During Donald Trump’s presidential campaign one of his bigger campaign promises was to ‘repeal and replace’ the Affordable Care Act (ACA), that was established under the Obama administration.
So far there’s been division over the law, as many who are under the ACA fear that they won’t be able to be insured for preexisting conditions, or won’t be able to pay the skyrocketing insurance rates. So will there be ‘repeal and replacement’?
The Affordable Care Act was passed in 2010 under the Obama Administration and is considered one of the many accomplishments from Obama. Ever since it passed into law republicans and democrats have argued whether its been beneficial to Americans.
How Has Obamacare Helped Americans?
The general purpose of Obamacare (also a name for the Affordable Care Act) was for Americans who were uninsured to be insured, and it worked. Since the law passed over 20 million Americans have been insured under Obamacare, according to the New York Times.
Obamacare has also proven that low-income Americans are less likely to struggle with health-related finances, like medical bills, medical care costs, and medical debt. The ACA also reduced the inequality between the low and middle incomes to with higher income families. And it’s also made the health care system more comprehensive when it comes to what should be covered like maternity care, treatment for drug addiction, mental health counseling, contraception, cancer screenings and more.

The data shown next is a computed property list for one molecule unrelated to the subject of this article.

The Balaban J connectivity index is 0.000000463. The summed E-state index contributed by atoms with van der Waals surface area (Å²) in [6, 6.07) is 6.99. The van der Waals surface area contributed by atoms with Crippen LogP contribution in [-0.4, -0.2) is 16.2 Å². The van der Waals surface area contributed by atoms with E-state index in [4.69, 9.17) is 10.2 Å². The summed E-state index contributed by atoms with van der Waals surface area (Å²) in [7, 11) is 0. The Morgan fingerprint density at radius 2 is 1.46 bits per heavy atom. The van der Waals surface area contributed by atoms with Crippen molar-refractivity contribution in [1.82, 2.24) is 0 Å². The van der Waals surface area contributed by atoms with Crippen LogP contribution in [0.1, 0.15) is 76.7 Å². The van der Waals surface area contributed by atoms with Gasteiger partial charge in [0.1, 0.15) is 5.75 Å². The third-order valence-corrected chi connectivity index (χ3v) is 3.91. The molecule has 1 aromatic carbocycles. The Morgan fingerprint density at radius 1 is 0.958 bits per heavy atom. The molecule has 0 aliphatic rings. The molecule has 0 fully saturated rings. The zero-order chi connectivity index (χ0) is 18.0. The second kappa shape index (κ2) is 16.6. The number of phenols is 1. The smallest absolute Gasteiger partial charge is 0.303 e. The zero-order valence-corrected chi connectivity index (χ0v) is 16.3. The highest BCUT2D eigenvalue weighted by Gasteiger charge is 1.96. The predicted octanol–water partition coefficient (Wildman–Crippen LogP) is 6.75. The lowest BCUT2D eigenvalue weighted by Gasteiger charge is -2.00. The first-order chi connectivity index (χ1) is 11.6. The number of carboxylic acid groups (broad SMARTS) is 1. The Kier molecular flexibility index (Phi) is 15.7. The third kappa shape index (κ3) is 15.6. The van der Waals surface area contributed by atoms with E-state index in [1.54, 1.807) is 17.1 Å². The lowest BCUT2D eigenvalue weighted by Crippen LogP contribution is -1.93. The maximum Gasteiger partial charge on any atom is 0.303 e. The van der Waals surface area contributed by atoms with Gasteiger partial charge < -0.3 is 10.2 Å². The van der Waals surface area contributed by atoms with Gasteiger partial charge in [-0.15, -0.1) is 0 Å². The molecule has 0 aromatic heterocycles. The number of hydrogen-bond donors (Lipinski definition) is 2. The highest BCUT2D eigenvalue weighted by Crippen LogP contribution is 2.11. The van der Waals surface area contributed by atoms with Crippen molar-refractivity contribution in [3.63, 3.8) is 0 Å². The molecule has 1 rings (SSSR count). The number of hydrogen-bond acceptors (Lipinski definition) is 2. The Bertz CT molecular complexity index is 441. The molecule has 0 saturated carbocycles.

The Struggles Obamacare Still Face
With all the successes Obamacare has brought there are cons to the law. According to the New York Times, health insurance still is very expensive. “Obamacare’s marketplaces and Medicaid expansion make health coverage a good deal for those near the poverty line, but those earning not much more still often struggle to pay health plan premiums, and face deductibles that are much higher than those seen in typical employer health plan.”
Another drawback is the complexity of the health care system. Although it may be easier to shop for now, finding the right health care plan is still almost impossible for Americans who are unsure of their health needs. “After picking their insurance, patients can still struggle to use it, and can get stuck with surprise bill or long negotiations with their insurance companies.”
With these, increased insurance premiums, and high-deductible health care plans, there has also seen a harp increase with prescription drugs.
According to TIME Money, the federal government estimate total prescription drug spending in the U.S. at 457 billion in 2015. TIME reports that the increase in drug spending has to do with population growth, and the leniency doctors have when writing prescriptions to patients. But the main contributor has to do with old-fashioned price hikes. “Because co-pays have risen and high deductibles have become the norm in the Obamacare era, patients are paying more out-of-pocket for prescriptions than they did in the past.”
It seems easy to say that the Affordable Care Act has done little to improve America’s health care. But TIME Money does bring up a good argument, “Today, Americans face higher health insurance premiums, vastly higher deductible in health plans, and higher prescription drug costs. But because millions more Americans have health coverage, and because things might have been even more costly had the Affordable Care Act never gone into effect, we may be better off, collectively. ”
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